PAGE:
The work with the teachers and students again went well today. Following their cues, we delved deeper into using music, singing, and song lyrics to teach reading, vocabulary, spelling, and story structure. The teachers were deeply impressed with this teaching technique as it addressed their concern of how to teach the required curriculum which is heavy on rote mandates regarding the conventions of literacy with their desire to engage the children in real storytelling and understanding of text in an environment that is simply more fun for everyone.
The LitWorld team reviewed the techniques involved in teaching reading through song. A preview of new vocabulary words, word work through identifying all the words starting with a certain letter, then shared reading of the words line by line through learning the song. Then assigning motions or movements to certain parts of the song – all volunteered by the students and every step of the process reinforcing the ones before it. Then the teacher led the song one time through, with the kids delightedly beginning to sing along and energetically doing the physical motions. Second time around was a rousing rendition led by the kids, reading by singing, and acting out the story of the song.
As is the LitWorld method, the teachers co-taught the lessons and did a great job leading the singing and creatively teaching the new vocabulary and spelling words to the kids.
At the end-of-the-day meeting the teachers were extremely enthusiastic about this technique, as the kids genuinely integrated more meaning, vocabulary and word study in 25 minutes of enjoyment than they had received in a week’s worth of desk work with index cards. This approach also requires only a chalk board, chalk, and human voices – maximum outcomes with minimal materials.
We broke for lunch and used the time not only to have a delicious meal of rice and beef stew (devoured by the teachers – LitWorld is providing these meals as we feed both their bodies and their minds), but to simply celebrate the beauty of music. Not only as a teaching tool, but as one of the most fun things on earth.
The LW interns had loaded my iPod with music for the kids to dance to. Adding our own noise to the cacophony of Kibera, we cranked up the handheld speaker and had a brief but amazing dance party right in the small courtyard of the school. MoTown, the Kinks, some Beatles and other great songs had the kids raucously doing the funky chicken (they call it the kookoo dance), conga-lining it, and generally bopping around with a moshpit-like exuberance that was phenomenal. I guess that was the gym class for the day, and it was a good one.
Jeff Okoth, who runs the school, told us this morning that the best thing that LitWorld brings to his teachers (on top of all the practical advice on how to teach reading and writing in hugely effective ways) is the idea that there should be joy in classrooms. Teaching should be joyful. Learning should be joyful. He said that is the profound change that LitWorld has brought to Red Rose.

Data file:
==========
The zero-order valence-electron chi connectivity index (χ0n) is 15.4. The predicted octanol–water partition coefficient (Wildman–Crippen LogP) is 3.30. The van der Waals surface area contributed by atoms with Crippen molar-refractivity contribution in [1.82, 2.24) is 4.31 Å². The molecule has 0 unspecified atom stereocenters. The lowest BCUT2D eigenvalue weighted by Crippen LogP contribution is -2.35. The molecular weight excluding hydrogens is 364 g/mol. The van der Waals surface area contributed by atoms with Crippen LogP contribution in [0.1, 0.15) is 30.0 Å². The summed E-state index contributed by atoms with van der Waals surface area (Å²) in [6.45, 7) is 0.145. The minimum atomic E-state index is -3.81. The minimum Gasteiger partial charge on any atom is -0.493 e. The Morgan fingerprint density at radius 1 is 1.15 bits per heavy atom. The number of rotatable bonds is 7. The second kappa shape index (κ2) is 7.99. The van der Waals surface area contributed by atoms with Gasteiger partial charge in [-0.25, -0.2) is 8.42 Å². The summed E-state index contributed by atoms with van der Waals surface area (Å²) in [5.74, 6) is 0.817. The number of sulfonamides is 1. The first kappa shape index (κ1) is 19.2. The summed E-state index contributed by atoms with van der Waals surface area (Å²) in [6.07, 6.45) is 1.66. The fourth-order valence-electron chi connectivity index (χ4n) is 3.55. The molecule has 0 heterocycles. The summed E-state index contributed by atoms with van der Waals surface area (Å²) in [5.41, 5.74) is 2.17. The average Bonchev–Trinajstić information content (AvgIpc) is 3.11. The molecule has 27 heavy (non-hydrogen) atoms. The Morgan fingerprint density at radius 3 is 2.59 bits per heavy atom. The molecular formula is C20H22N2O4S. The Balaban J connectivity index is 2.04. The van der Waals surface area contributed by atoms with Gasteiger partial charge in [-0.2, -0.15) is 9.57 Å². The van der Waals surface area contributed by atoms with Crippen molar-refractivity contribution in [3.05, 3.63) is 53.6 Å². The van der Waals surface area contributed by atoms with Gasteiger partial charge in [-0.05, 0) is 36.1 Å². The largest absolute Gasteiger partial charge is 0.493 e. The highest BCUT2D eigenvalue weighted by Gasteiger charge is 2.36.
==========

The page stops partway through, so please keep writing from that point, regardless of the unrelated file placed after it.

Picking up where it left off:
Joy is sometimes in short supply here. And perhaps it is hard to measure joy, but it is one of those things that you know it when you see it, and we saw a lot of it today.
And as for measuring things . . .
LitWorld will proudly hold its programs and results to any data metric out there, in terms of student achievement, student progress, teacher satisfaction, teacher competency levels, direct replicability of programming, turn-key establishment of local on-site leaders capable of leveraging the work and effectively integrating it into the essence of the community, and use of technology and innovative thinking to create real impact on-site with the most prudent use of its resources.
We will accept that challenge thrown down by a non-profit environment that is increasingly and relentlessly data driven, replicability obessed, cost/benefit analyzing, corporatizing, show me the algorithm proving that my money is realizing the most data-provable “return” on its investment. And we will thrive in that environment without overstating, or inflating, or exaggerating the effectiveness of everything we do. For there are many pluses that come from a sharp-penciled analysis of what is actually being achieved by a non-profit, and LitWorld will pass any such test with flying colors.
Maybe, though, we all should start thinking about how that the equation and analysis ought to include some factors that are all too often ignored, perhaps because they are harder to measure. Factors like joy, and happiness, and hope, and experiencing kindness in the world.
People strive for what is being measured. Let’s put a number on love.